Rusty Bridge

Part 1: Understanding the material and choosing filler metals for the job

When corrosion caused by rain, snow, humidity, etc.—commonly referred to as atmospheric corrosion—is of concern in a welding application, weathering steels are often a viable option for the job. These materials feature additions of copper, nickel, and chromium that help improve the atmospheric corrosion resistance of the steel. As a result, weathering steel structures are often left largely unpainted, reducing or eliminating a source of added time and cost. Because many of these materials also provide good mechanical properties, weathering steels are commonly used for bridges and other load-bearing structures.
Weathering steels do not prevent rusting, but rather change the way that it occurs so that it can be used beneficially. In essence, the alloys in weathering steels make the rust/oxide layer (known as a patina) form quicker and thicker, and also make it more difficult to remove by rain, wind, or light abrasion than the rust of non-weathering grade steels. The patina acts like a natural, durable layer of paint that prevents the exposure of unreacted iron—found in the underlying base material—to the atmosphere. The result is a fabricated structure that is more resistant to losing material thickness, and also load carrying capacity, caused by the elements.
Sculptors and architects may also choose to use weathering steels simply for aesthetics. The texture and colors of the patina provides the unique appearance and character of a structure with significant age in significantly less time.
Common weathering steel specifications used in structural fabrication include ASTM A242, A588, A606, and A847. Specifications common to bridge fabrication include ASTM A709 and AASHTO M270. Several manufacturers also use trade names to indicate their unique patented formulations of weathering steel, such as U.S. Steel’s COR-TEN®.


When choosing the appropriate filler metal for welding weathering steels, there are numerous factors to consider:

  • The code or specification requirements that exist
  • The strength and toughness level required
  • Where the weld will be located and if it will be painted
  • The joint geometry and required weld size
  • If “color match” is desired

Alongside design requirements, welding codes and specifications provide unbreakable rules contractors must abide by during welding and fabrication that override all other technical advice. The two most common steel welding codes, American Welding Society (AWS) D1.1 and D1.5, which respectively govern structural and bridge welding, directly address the use of weathering steels and provide welding methods appropriate to different service environments for these materials.
Weathering steels are available in a wide variety of yield strength levels—typically ranging from 50 to 100 ksi—and minimum toughness. However, filler metal requirements vary by application. Matching the mechanical properties of the filler metal—the tensile strength, yield strength, and toughness—to the design requirements is critical to ensuring the intended performance of the structure. It is common practice for the filler metal to at least meet the minimum mechanical properties of the base material, but design requirements may require or allow under-matching or over-matching in certain instances. Always confirm the exact specification and grade of material being welded, and all design requirements prior to selecting a filler metal.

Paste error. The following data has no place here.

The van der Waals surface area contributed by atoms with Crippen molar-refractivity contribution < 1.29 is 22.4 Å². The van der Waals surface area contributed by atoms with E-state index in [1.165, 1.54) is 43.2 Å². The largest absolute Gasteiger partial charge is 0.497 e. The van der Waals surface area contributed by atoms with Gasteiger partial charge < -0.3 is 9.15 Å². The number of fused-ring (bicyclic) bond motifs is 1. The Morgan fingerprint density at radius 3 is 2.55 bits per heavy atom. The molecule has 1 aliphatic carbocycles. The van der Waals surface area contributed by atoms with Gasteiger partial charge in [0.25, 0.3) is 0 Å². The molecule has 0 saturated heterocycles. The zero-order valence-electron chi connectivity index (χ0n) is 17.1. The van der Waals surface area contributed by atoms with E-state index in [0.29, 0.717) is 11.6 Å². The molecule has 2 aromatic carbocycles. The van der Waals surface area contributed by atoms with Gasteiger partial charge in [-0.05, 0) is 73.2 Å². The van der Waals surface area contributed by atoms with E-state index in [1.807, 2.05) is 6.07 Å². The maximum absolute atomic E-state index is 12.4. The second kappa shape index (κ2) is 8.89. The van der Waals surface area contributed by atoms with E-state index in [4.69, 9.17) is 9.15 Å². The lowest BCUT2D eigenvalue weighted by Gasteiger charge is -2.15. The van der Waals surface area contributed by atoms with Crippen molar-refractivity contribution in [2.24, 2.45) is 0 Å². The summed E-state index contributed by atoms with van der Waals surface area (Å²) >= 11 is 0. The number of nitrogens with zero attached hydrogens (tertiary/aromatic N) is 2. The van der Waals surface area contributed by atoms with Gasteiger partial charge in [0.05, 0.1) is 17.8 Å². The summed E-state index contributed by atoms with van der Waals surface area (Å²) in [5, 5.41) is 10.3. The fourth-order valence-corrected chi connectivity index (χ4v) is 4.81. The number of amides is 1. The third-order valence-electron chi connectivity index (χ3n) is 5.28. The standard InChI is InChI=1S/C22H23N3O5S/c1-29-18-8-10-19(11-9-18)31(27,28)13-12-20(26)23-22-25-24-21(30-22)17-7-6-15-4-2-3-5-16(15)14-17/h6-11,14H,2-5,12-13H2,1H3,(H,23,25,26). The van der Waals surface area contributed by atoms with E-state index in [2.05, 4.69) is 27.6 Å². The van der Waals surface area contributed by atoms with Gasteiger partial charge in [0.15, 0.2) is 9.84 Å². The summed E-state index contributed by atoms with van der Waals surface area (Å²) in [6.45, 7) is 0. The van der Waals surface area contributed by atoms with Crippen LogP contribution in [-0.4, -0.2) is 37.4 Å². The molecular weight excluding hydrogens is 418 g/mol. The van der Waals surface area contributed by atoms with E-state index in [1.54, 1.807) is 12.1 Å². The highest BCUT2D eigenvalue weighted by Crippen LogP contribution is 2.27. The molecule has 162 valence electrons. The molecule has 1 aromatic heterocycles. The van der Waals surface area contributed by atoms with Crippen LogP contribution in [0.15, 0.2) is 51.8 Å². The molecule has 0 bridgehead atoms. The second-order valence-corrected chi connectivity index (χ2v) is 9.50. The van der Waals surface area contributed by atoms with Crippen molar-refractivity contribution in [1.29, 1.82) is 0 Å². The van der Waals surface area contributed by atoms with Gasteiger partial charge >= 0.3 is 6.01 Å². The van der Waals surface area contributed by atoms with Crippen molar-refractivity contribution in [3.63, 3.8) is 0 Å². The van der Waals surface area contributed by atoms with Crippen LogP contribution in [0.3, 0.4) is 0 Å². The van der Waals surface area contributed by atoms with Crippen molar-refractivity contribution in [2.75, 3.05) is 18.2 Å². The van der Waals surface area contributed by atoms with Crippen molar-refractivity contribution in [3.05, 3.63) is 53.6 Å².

Two other important considerations when selecting a filler metal are if the weld will be located away from sources of atmospheric corrosion and whether it will be painted. Welds in a less exposed area, and particularly those that will be painted over, may not require a corrosion resistant filler metal like welds left unpainted and exposed to atmospheric elements.
When choosing a filler metal there are additional questions to consider as they relate to joint geometry and required weld size, relative to material mechanical properties.

  • Does the base material have a minimum yield strength requirement of 50 ksi?
  • Will the weld be completed in one pass, or one pass on each side of the weldment?
  • If the weld is a fillet weld, will the leg sizes be less than or equal to 5/16 inch when
  • using solid wire, metal-cored wire, or flux cored wires, or 1/4 inch when using stick electrodes?


Answering yes to the above questions indicates welds that are single pass, small, and on a lower strength grade of weathering steel, which means a low-cost carbon steel filler metal without significant alloying elements may be used, provided the product still meets minimum mechanical property requirements.
Welding small-size, single-pass welds typically causes a high amount of base metal dilution; a large amount of base metal is melted and mixed with the weld metal. As a result, the weld picks up a sizable amount of alloying elements from the weathering steel, which can provide the weld metal with the same atmospheric corrosion resistant properties as the base metal itself.
Some of the most common carbon steel filler metals suitable for small welds on low-strength weathering steels include AWS E7018 stick electrodes, ER70S-3/6 solid wires, E70C-6M metal-cored wire, and E71T-1/9 C/M flux-cored wires.
Part 2 of the article will appear in the next issue of MCS and will cover answering “no” to the questions regarding filler metal, the use of low alloy filler metals, and filler metals for color-matching applications.

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About The Author Robert Fox is a welding engineer in the applications engineering department of Hobart Brothers Company. For more information, visit

Modern Contractor Solutions, June 2014
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